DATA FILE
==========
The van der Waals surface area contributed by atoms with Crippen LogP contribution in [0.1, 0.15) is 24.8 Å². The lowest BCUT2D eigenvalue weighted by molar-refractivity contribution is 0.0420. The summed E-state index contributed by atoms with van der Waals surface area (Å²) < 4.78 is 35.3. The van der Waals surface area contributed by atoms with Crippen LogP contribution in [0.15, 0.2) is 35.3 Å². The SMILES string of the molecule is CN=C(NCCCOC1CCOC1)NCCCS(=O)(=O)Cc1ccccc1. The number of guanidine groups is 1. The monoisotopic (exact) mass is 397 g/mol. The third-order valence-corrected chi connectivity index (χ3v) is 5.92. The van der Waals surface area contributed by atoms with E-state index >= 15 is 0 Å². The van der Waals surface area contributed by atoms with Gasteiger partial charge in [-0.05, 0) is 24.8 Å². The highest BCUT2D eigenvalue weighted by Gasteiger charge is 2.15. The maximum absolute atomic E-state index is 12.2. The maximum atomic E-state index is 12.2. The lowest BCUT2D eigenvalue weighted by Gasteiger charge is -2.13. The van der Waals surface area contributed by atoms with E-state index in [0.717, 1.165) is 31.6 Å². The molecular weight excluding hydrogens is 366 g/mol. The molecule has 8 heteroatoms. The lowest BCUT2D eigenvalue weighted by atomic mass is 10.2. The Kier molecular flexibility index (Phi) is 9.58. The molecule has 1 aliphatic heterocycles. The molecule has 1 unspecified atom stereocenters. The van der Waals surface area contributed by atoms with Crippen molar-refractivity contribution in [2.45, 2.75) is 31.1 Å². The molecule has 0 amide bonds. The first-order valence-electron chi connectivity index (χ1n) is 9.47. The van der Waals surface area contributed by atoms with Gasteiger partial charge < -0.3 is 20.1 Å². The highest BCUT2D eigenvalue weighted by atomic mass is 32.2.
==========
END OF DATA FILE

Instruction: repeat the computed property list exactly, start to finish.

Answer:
The van der Waals surface area contributed by atoms with Crippen LogP contribution in [0.1, 0.15) is 24.8 Å². The lowest BCUT2D eigenvalue weighted by molar-refractivity contribution is 0.0420. The summed E-state index contributed by atoms with van der Waals surface area (Å²) < 4.78 is 35.3. The van der Waals surface area contributed by atoms with Crippen LogP contribution in [0.15, 0.2) is 35.3 Å². The SMILES string of the molecule is CN=C(NCCCOC1CCOC1)NCCCS(=O)(=O)Cc1ccccc1. The number of guanidine groups is 1. The monoisotopic (exact) mass is 397 g/mol. The third-order valence-corrected chi connectivity index (χ3v) is 5.92. The van der Waals surface area contributed by atoms with E-state index >= 15 is 0 Å². The van der Waals surface area contributed by atoms with Gasteiger partial charge in [-0.05, 0) is 24.8 Å². The highest BCUT2D eigenvalue weighted by Gasteiger charge is 2.15. The maximum absolute atomic E-state index is 12.2. The maximum atomic E-state index is 12.2. The lowest BCUT2D eigenvalue weighted by Gasteiger charge is -2.13. The van der Waals surface area contributed by atoms with E-state index in [0.717, 1.165) is 31.6 Å². The molecular weight excluding hydrogens is 366 g/mol. The molecule has 8 heteroatoms. The lowest BCUT2D eigenvalue weighted by atomic mass is 10.2. The Kier molecular flexibility index (Phi) is 9.58. The molecule has 1 aliphatic heterocycles. The molecule has 1 unspecified atom stereocenters. The van der Waals surface area contributed by atoms with Crippen molar-refractivity contribution in [2.45, 2.75) is 31.1 Å². The molecule has 0 amide bonds. The first-order valence-electron chi connectivity index (χ1n) is 9.47. The van der Waals surface area contributed by atoms with Gasteiger partial charge < -0.3 is 20.1 Å². The highest BCUT2D eigenvalue weighted by atomic mass is 32.2.